How Berlin's art galleries navigate reopening post lockdown

After being given the green light earlier in May, Berlin's physical art spaces are tentatively welcoming visitors back. Through three galleries, we explore the different approaches to cautiously negotiating the transition

Installation view of Lee Mingwei's, Guernica in Sand, installed at Gropius Bau in Berlin
Lee Mingwei, Guernica in Sand, 2006/2020. Installation view ‘Lee Mingwei: 禮 Li, Gifts and Rituals’, Gropius Bau, Berlin, 2020.
(Image credit: Photography: Laura Fiorio)

During lockdown, museums, galleries and art institutions around the world hurriedly launched digital initiatives to bring their exhibitions to life online. Now, as many of these same spaces begin to reopen in Berlin, they’re unveiling new models, integrating digital components with their physical spaces, and focusing on hyper-local initiatives in an effort to balance what they learned during quarantine with the facts that strict regulations remain in place and many other cities, as well as borders, remain closed. 

Earlier this month, for example, Wentrup gallery opened the group exhibition ‘Zoom In – Zoom Out’, but rather than the standard ‘opening night’, a day-long opening took place from 11am to 6pm, with only three people allowed inside at once. ‘We found the procedure worked very well,’ Tina and Jan Wentrup explain. The title of the show references the current state of global communication and staying in touch with international communities via applications like Zoom, and the majority of works were produced by the gallery’s artists during quarantine specifically for the show.

Installation view of 'Zoom in – Zoom out

Installation view 'Zoom in – Zoom out', Wentrup, Berlin, 2020.

(Image credit: Trevor Good)

Shortly after their physical reopening, Wentrup launched an online viewing room (post-quarantine, indeed), as the platform is more than an attempt to virtually recreate a physical exhibition: it features a comprehensive overview of the featured artist’s practice with installation views and images of individual as well as a curatorial essay and additional supporting textual materials. 

‘The online viewing room exists for itself and has no direct link to the current [physical] show but is ultimately linked to the overall programme of the gallery, just like a real showroom in a gallery space,' the Wentrups explain. 

Also taking a different approach is the gallery Dittrich & Schlechtriem, with its offline-only exhibition series titled ‘Berliner Luft’ (Berlin Air). Every Sunday, the gallery digitally announces the artist whose temporary exhibition will be on view for the next seven days alongside a brief introduction to the show. The catch? There are no preview images.  ‘I wanted to reclaim the gallery as a physical space that one must visit, rather than checking Instagram or the website or, in the last years, just visiting a booth at an art fair,’ André Schlechtriem explains. ‘The idea is that for one week, the work is exclusive for people who make an effort to visit the space.’ He notes, however, that this approach is ‘not against an international audience,’ as the gallery will happily send images if someone writes an email or calls to enquire.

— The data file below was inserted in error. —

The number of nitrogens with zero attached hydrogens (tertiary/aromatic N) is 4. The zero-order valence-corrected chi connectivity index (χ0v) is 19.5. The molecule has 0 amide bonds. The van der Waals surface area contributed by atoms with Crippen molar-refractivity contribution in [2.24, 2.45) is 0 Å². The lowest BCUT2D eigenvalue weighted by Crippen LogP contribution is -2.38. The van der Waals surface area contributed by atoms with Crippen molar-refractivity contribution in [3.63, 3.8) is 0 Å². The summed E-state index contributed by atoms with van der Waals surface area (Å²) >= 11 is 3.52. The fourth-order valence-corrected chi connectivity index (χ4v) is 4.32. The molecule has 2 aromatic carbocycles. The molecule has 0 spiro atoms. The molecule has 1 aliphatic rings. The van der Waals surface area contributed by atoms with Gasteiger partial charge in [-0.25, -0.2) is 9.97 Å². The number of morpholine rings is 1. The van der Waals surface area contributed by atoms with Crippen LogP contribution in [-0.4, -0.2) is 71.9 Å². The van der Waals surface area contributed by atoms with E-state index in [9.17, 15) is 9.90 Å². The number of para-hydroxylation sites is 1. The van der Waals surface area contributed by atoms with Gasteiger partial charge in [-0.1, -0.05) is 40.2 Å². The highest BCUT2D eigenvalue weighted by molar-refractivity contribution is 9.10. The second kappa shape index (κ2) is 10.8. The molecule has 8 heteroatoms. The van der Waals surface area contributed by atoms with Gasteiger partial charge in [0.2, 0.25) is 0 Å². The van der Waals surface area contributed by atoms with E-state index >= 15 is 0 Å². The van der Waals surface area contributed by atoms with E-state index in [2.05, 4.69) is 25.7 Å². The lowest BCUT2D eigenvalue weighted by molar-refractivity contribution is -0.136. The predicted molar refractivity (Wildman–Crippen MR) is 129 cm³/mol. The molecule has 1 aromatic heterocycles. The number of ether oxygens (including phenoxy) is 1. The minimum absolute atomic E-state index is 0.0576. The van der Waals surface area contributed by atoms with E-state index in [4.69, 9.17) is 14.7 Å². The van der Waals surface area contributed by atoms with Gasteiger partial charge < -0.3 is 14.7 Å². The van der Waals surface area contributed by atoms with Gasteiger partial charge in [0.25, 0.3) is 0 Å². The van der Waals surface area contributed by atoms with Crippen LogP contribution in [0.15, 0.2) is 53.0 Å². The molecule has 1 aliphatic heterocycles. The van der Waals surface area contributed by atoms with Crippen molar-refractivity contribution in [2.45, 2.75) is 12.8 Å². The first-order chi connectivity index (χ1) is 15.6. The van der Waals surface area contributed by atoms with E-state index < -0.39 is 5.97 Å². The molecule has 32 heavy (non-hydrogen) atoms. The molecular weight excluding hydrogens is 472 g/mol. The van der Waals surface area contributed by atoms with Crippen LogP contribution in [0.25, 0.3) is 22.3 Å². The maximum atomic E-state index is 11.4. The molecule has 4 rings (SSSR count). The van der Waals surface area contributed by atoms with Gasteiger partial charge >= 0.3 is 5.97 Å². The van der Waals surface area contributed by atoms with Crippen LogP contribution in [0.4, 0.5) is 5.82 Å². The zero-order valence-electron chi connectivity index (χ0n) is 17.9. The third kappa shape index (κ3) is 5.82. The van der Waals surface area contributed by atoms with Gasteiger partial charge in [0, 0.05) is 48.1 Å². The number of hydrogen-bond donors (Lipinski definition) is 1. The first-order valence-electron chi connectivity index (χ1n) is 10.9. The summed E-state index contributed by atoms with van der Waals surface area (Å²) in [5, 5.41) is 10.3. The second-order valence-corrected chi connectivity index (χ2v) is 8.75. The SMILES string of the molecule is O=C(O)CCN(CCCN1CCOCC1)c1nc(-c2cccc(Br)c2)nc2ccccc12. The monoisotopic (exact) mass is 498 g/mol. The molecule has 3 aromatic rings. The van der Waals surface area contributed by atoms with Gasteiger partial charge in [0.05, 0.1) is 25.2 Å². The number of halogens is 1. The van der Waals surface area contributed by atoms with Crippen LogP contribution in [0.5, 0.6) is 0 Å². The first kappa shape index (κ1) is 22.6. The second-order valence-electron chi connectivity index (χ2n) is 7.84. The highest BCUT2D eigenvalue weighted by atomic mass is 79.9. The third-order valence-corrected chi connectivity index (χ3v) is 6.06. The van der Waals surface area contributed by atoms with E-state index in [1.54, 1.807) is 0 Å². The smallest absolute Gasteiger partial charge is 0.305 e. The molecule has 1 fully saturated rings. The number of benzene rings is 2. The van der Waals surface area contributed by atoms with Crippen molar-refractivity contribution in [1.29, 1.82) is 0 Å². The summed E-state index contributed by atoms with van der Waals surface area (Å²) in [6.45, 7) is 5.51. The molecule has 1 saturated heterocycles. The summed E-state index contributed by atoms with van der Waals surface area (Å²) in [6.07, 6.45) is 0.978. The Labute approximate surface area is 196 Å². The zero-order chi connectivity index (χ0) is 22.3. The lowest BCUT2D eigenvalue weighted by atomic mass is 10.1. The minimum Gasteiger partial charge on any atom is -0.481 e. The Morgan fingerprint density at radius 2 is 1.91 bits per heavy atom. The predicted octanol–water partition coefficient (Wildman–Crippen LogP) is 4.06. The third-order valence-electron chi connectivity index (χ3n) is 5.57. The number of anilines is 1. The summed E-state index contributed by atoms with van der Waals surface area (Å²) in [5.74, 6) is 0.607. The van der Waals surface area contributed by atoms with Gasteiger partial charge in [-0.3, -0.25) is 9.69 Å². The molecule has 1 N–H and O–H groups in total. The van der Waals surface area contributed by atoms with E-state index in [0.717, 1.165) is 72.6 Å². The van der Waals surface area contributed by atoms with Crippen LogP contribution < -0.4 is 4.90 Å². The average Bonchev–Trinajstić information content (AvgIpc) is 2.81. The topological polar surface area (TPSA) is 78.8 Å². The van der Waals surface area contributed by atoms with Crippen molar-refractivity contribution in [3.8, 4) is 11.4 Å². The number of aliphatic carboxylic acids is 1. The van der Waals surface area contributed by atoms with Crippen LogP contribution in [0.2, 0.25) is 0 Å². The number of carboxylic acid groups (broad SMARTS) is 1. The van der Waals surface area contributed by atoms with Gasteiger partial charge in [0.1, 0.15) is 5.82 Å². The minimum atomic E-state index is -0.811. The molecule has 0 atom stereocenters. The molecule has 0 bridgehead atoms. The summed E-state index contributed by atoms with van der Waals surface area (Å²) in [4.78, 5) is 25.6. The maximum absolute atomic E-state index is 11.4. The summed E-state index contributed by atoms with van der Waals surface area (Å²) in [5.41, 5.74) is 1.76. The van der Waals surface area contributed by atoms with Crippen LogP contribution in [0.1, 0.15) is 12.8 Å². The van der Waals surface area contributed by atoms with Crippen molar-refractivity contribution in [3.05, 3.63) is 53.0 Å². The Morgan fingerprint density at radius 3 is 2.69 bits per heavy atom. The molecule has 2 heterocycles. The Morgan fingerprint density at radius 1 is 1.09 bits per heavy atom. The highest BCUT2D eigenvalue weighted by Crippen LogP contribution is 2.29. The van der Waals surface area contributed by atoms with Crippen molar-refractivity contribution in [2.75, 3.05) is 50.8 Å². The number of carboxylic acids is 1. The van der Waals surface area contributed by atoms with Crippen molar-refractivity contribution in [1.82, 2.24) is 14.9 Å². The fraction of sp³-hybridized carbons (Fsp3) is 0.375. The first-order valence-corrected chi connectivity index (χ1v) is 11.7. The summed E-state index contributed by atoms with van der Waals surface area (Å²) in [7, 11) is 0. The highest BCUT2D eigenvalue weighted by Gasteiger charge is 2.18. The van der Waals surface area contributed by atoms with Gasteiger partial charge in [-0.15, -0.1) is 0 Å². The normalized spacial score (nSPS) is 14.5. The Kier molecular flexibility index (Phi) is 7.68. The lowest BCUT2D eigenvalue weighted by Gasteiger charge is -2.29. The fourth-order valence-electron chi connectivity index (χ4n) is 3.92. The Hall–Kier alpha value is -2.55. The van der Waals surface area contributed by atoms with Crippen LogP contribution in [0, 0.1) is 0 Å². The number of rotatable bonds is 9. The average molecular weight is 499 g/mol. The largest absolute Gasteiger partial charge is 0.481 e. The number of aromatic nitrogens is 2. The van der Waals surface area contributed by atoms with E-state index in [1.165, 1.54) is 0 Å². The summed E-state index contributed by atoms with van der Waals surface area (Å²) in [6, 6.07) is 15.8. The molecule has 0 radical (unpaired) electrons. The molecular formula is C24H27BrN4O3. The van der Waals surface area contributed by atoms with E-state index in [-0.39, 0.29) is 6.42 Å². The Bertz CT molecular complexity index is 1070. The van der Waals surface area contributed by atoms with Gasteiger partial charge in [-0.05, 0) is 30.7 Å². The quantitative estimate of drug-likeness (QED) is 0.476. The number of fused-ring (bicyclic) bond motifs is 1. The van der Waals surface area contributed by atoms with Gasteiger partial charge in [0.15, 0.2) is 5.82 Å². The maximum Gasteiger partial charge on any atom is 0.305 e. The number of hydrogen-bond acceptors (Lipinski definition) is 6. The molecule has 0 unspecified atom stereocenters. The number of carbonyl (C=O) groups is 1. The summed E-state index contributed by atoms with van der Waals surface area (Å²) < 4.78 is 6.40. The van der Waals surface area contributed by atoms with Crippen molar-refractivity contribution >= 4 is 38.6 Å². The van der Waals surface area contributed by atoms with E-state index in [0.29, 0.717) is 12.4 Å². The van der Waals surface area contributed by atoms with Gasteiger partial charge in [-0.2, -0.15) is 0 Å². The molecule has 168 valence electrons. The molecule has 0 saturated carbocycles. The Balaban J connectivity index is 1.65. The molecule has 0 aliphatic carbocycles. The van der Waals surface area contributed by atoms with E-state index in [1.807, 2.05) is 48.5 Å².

Julian Charrière, Empire installation at Dittrich & Schechtreim

Julian Charrière, Empire, 2020. VG Bild–Kunst, Bonn, Germany, 2020

(Image credit: Photography: Jens Ziehe)

Meanwhile, one of Berlin’s most trafficked museums, Gropius Bau, has swiftly adapted its exhibition ‘Lee Mingwei:禮 Li, Gifts and Rituals,’ which is largely activated by human interaction, to acquiesce with the demands of social distancing. ‘Lee’s work is all about conversation, listening, and care, so putting new measures in place felt applicable to the thematics of his work,’ Gropius Bau director Stephanie Rosenthal recently said in an interview. During lockdown, intimate video calls were offered as extensions of certain installations in the exhibition. For example, Lee adapted his Sonic Blossom, a performance that entails a one-on-one operatic serenade, to be performed with individual guests via Instagram live.

Now, the opera singer is in the museum space, albeit behind a sheet of Plexiglas on wheels. In an adaptation of The Dining Project, visitors can enter a lottery to participate in a tea ceremony with the artist from home via video conference, instead of the initial plan to host such meetings within the museum. To enter the building itself, visitors must pre-book tickets online with a specified time of entry and, of course, wear a mask.

Lee Mingwei's The Dining Project, installed at Gropius Bau

Lee Mingwei, The Dining Project, 1997/2020. Installation view, ‘Lee Mingwei: 禮 Li, Gifts and Rituals’, Gropius Bau, Berlin, 2020. Collection of Jut Art Museum (Taiwan).

(Image credit: Laura Fiorio)

In the context of Lee’s exhibition, Rosenthal noted that disinfection has become an additional ritual, and Plexiglas a symbol of care. This statement reflects an overarching message seen across various initiatives, both on and offline: Objects, spaces, and actions have assumed new meanings through various re-imaginings and recontextualisation. As the Wentrups say, ‘Every crisis is a challenge in a sense, but it also offers the chance for something fresh and new.’ 

Andreas Greiner, Seed Pattern

Andreas Greiner, Seed Pattern (3670), 2020. courtesy: Dittrich & Schechtreim

(Image credit: Jens Ziehe)

Installation view

Installation view ’Zoom in – Zoom out’, Wentrup, Berlin, 2020. Courtesy the artists and Wentrup.

(Image credit: Trevor Good)